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Form 10-K Public Storage For: Dec 31

February 22, 2022 4:13 PM EST

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psa-20211231
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UNITED STATES SECURITIES AND EXCHANGE COMMISSION
WASHINGTON, D.C. 20549
FORM 10-K
Annual Report Pursuant to Section 13 or 15(d) of the Securities Exchange Act of 1934
For the fiscal year ended December 31, 2021.
or
Transition Report Pursuant to Section 13 or 15(d) of the Securities Exchange Act of 1934
For the transition period from                        to                        .
Commission File Number: 001-33519
PUBLIC STORAGE
(Exact name of Registrant as specified in its charter)
Maryland95-3551121
(State or other jurisdiction of incorporation or organization)
(I.R.S. Employer Identification Number)
701 Western Avenue, Glendale, California 91201-2349
(Address of principal executive offices) (Zip Code)
(818) 244-8080
(Registrant's telephone number, including area code)
Securities registered pursuant to Section 12(b) of the Act:
Title of ClassTrading SymbolName of exchange on which registered
Common Shares, $0.10 par valuePSANew York Stock Exchange
Depositary Shares Each Representing 1/1,000 of a 5.150% Cum Pref Share, Series F, $0.01 par valuePSAPrFNew York Stock Exchange
Depositary Shares Each Representing 1/1,000 of a 5.050% Cum Pref Share, Series G, $0.01 par valuePSAPrGNew York Stock Exchange
Depositary Shares Each Representing 1/1,000 of a 5.600% Cum Pref Share, Series H, $0.01 par valuePSAPrHNew York Stock Exchange
Depositary Shares Each Representing 1/1,000 of a 4.875% Cum Pref Share, Series I, $0.01 par valuePSAPrINew York Stock Exchange
Depositary Shares Each Representing 1/1,000 of a 4.700% Cum Pref Share, Series J, $0.01 par valuePSAPrJNew York Stock Exchange
Depositary Shares Each Representing 1/1,000 of a 4.750% Cum Pref Share, Series K, $0.01 par valuePSAPrKNew York Stock Exchange
Depositary Shares Each Representing 1/1,000 of a 4.625% Cum Pref Share, Series L, $0.01 par valuePSAPrLNew York Stock Exchange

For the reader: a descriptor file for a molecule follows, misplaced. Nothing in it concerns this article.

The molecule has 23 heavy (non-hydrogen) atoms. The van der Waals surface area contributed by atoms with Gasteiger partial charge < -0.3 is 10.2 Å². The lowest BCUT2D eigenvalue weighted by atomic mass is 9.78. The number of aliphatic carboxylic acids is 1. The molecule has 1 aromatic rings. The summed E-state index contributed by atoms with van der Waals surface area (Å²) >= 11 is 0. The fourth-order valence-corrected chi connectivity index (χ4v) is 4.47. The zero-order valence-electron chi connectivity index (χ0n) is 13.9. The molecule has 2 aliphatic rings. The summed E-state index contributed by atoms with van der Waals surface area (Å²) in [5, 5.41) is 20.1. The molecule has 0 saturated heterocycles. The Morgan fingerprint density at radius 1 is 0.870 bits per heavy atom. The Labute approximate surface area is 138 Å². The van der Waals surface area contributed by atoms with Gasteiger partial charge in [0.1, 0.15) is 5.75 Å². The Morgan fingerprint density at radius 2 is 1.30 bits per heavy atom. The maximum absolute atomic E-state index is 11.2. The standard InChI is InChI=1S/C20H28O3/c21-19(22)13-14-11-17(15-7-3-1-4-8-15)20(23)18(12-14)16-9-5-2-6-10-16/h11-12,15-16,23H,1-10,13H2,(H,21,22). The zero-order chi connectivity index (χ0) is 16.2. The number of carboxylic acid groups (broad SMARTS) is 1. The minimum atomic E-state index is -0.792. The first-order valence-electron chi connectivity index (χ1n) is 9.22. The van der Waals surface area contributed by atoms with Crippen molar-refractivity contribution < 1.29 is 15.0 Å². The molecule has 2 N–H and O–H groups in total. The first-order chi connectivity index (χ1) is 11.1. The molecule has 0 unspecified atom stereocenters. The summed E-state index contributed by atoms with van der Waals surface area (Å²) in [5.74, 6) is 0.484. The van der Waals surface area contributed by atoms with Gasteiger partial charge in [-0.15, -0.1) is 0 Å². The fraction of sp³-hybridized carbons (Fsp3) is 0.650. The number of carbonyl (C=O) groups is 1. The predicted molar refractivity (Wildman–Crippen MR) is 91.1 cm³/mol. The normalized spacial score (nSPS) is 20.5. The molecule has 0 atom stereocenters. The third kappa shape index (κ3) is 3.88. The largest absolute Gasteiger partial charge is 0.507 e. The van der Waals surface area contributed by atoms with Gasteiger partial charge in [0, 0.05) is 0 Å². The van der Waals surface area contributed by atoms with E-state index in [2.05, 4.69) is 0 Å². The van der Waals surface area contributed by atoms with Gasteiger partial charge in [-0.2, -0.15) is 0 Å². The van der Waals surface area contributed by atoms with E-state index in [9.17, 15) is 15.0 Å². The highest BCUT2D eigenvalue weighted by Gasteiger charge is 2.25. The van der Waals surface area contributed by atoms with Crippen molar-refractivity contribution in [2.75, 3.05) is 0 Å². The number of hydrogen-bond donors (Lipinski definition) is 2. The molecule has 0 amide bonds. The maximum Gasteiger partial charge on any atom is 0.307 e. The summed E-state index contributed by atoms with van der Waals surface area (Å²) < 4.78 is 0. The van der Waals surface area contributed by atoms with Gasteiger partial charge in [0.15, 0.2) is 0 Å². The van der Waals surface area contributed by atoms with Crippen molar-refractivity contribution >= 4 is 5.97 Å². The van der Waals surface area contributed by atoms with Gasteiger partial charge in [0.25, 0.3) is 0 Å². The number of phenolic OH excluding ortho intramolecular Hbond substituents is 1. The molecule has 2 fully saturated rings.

Depositary Shares Each Representing 1/1,000 of a 4.125% Cum Pref Share, Series M, $0.01 par valuePSAPrMNew York Stock Exchange
Depositary Shares Each Representing 1/1,000 of a 3.875% Cum Pref Share, Series N, $0.01 par valuePSAPrNNew York Stock Exchange
Depositary Shares Each Representing 1/1,000 of a 3.900% Cum Pref Share, Series O, $0.01 par valuePSAPrONew York Stock Exchange
Depositary Shares Each Representing 1/1,000 of a 4.000% Cum Pref Share, Series P, $0.01 par valuePSAPrPNew York Stock Exchange
Depositary Shares Each Representing 1/1,000 of a 3.950% Cum Pref Share, Series Q, $0.01 par valuePSAPrQNew York Stock Exchange
Depositary Shares Each Representing 1/1,000 of a 4.000% Cum Pref Share, Series R, $0.01 par valuePSAPrRNew York Stock Exchange
Depositary Shares Each Representing 1/1,000 of a 4.100% Cum Pref Share, Series S, $0.01 par valuePSAPrSNew York Stock Exchange
0.875% Senior Notes due 2032PSA32New York Stock Exchange
0.500% Senior Notes due 2030PSA30New York Stock Exchange
Securities registered pursuant to Section 12(g) of the Act: None
Indicate by check mark if the registrant is a well-known seasoned issuer, as defined in Rule 405 of the Securities Act.
YesNo
Indicate by check mark if the registrant is not required to file reports pursuant to Section 13 or Section 15(d) of the Exchange Act.
YesNo
Indicate by check mark whether the registrant (1) has filed all reports required to be filed by Section 13 or 15(d) of the Securities Exchange Act of 1934 during the preceding 12 months (or for such shorter period that the registrant was required to file such reports), and (2) has been subject to such filing requirements for the past 90 days.
YesNo
Indicate by check mark whether the registrant has submitted electronically every Interactive Data File required to be submitted pursuant to Rule 405 of Regulation S-T (§232.405 of this chapter) during the preceding 12 months (or for such shorter period that the registrant was required to submit such files).
YesNo
Indicate by check mark whether the registrant is a large accelerated filer, an accelerated filer, a non-accelerated filer, a smaller reporting company, or an emerging growth company. See the definitions of “large accelerated filer,” “accelerated filer,” “smaller reporting company,” and “emerging growth company” in Rule 12b-2 of the Exchange Act.
Large accelerated filerAccelerated filerNon-accelerated filerSmaller reporting companyEmerging growth company
If an emerging growth company, indicate by check mark if the registrant has elected not to use the extended transition period for complying with any new or revised financial accounting standards provided pursuant to Section 13(a) of the Exchange Act. ☐
Indicate by check mark whether the registrant has filed a report on and attestation to its management’s assessment of the effectiveness of its internal control over financial reporting under Section 404(b) of the Sarbanes-Oxley Act (15 U.S.C. 7262(b)) by the registered public accounting firm that prepared or issued its audit report.
Indicate by check mark whether the registrant is a shell company (as defined in Rule 12b-2 of the Exchange Act).
YesNo